Bear Stearns determined that it would not be able to open for business Monday in the absence of an alternative source of funding. Its management estimated the funding requirements for that day to be in the range of $60 billion to $100 billion. The company determined that its only options were to complete a "stabilizing" transaction over the weekend or file for bankruptcy Monday morning (Def Bear Stearns Rule 19-A Statement, ¶ 24).

Accordingly, on Saturday, March 15, 2008 representatives of Bear Stearns and JPMorgan met to discuss a potential deal. Lazard also contacted various potential buyers and parties capable of providing alternative funding, and provided "due diligence" material to JPMorgan and J.C. Flowers, which were the only parties that expressed an interest in completing a stabilizing transaction, such as a merger, on an expedited basis. A separate Bear Stearns team considered the consequences of bankruptcy and prepared for the possibility of filing for bankruptcy if a stabilizing transaction were not consummated by late Sunday.

On Saturday afternoon, J.C. Flowers presented a proposal to contribute $3 billion to Bear Stearns in exchange for a 90% equity interest. The proposal required a $20 billion credit facility from a yet-to-be-assembled consortium of banks. J.C. Flowers was given permission to contact financial institutions to seek their participation, but later that evening indicated that it was having difficulty finding suitable candidates.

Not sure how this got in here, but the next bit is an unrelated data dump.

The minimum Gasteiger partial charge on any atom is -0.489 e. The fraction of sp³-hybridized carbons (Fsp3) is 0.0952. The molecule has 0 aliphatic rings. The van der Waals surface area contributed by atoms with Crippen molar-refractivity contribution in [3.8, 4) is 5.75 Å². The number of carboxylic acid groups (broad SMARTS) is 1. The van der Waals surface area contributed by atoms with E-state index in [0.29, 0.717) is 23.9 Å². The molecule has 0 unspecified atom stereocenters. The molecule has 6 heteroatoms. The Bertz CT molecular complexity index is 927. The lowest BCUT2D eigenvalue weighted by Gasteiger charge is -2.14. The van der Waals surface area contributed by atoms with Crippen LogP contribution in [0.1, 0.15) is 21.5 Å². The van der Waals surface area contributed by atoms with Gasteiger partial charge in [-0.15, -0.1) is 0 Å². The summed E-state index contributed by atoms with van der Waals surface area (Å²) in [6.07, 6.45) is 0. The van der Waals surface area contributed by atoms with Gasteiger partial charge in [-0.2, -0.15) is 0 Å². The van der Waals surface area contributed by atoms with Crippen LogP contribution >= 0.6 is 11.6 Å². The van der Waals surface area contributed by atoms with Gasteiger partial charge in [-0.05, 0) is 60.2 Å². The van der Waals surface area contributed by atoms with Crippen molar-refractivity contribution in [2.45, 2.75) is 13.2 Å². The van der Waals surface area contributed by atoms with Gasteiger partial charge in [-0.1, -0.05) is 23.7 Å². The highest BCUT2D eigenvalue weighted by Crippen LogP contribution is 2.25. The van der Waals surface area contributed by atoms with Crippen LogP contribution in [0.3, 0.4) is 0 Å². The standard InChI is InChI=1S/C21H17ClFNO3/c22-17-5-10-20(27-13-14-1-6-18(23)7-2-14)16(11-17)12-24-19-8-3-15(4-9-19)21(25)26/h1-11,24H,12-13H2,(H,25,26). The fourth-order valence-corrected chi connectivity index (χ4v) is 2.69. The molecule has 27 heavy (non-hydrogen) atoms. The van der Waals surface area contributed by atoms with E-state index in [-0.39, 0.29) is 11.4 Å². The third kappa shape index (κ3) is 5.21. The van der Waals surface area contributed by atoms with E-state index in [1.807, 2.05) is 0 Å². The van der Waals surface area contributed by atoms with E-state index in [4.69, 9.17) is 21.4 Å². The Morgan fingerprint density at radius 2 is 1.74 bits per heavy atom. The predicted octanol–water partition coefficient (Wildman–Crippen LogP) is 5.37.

On Saturday evening, JPMorgan indicated that it was considering a stock-for-stock transaction in which Bear Stearns stockholders would receive JPMorgan stock with an implied value of between $8 and $12 per Bear Stearns share (Def Bear Stearns Rule 19-A, ¶ 31). Bear Stearns expressed interest at that price level. It insisted that any offer would have to be firm and could not be subject to any material conditions precedent such as the accuracy of representations and warranties. With the encouragement of the NY Fed and the Treasury, both JPMorgan and J.C. Flowers continued to conduct due diligence and hold discussions with Bear Stearns until early in the morning of Sunday, March 16.

Later that Sunday morning, JPMorgan advised Lazard that due to the risks of a merger it could not proceed without some level of financial and other support from the NY Fed. JPMorgan continued to work with Bear Stearns toward a transaction, and also pursued discussions with the NY Fed. The NY Fed ultimately agreed to provide $30 billion of non-recourse funding secured by a pool of Bear Stearns collateral consisting primarily of mortgage related securities and other mortgage related assets and hedges. According to officials of the Federal Reserve, the governmental intervention was premised on a concern that a sudden and disorderly failure of Bear Stearns would have "unpredictable but likely severe consequences for market functioning and the broader economy" (Markel Aff, Ex. DD at 3). It would also likely pose "the risk of systemic damage to the financial system" (id., Ex. K at 5).